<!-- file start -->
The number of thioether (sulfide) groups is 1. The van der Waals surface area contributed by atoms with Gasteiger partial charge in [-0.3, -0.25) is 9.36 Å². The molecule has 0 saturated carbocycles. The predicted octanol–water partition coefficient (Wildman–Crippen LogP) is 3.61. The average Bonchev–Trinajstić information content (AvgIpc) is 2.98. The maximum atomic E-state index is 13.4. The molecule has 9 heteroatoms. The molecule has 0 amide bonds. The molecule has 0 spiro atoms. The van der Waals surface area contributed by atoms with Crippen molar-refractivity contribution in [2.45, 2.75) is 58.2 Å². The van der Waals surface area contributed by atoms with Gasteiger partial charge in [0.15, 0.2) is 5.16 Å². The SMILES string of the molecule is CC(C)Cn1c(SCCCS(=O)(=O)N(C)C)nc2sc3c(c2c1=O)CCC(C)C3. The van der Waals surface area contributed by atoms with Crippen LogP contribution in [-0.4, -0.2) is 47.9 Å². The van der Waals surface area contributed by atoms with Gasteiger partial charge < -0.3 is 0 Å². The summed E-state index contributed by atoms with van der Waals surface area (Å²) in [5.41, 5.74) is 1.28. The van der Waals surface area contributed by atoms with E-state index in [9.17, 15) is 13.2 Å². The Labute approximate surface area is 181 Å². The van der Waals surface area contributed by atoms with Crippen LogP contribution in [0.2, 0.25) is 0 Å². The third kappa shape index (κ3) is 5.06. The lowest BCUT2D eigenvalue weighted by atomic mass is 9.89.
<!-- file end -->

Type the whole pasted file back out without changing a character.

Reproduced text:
The number of thioether (sulfide) groups is 1. The van der Waals surface area contributed by atoms with Gasteiger partial charge in [-0.3, -0.25) is 9.36 Å². The molecule has 0 saturated carbocycles. The predicted octanol–water partition coefficient (Wildman–Crippen LogP) is 3.61. The average Bonchev–Trinajstić information content (AvgIpc) is 2.98. The maximum atomic E-state index is 13.4. The molecule has 9 heteroatoms. The molecule has 0 amide bonds. The molecule has 0 spiro atoms. The van der Waals surface area contributed by atoms with Crippen molar-refractivity contribution in [2.45, 2.75) is 58.2 Å². The van der Waals surface area contributed by atoms with Gasteiger partial charge in [0.15, 0.2) is 5.16 Å². The SMILES string of the molecule is CC(C)Cn1c(SCCCS(=O)(=O)N(C)C)nc2sc3c(c2c1=O)CCC(C)C3. The van der Waals surface area contributed by atoms with Crippen LogP contribution in [-0.4, -0.2) is 47.9 Å². The van der Waals surface area contributed by atoms with Gasteiger partial charge < -0.3 is 0 Å². The summed E-state index contributed by atoms with van der Waals surface area (Å²) in [5.41, 5.74) is 1.28. The van der Waals surface area contributed by atoms with E-state index in [9.17, 15) is 13.2 Å². The Labute approximate surface area is 181 Å². The van der Waals surface area contributed by atoms with Crippen LogP contribution in [0.2, 0.25) is 0 Å². The third kappa shape index (κ3) is 5.06. The lowest BCUT2D eigenvalue weighted by atomic mass is 9.89.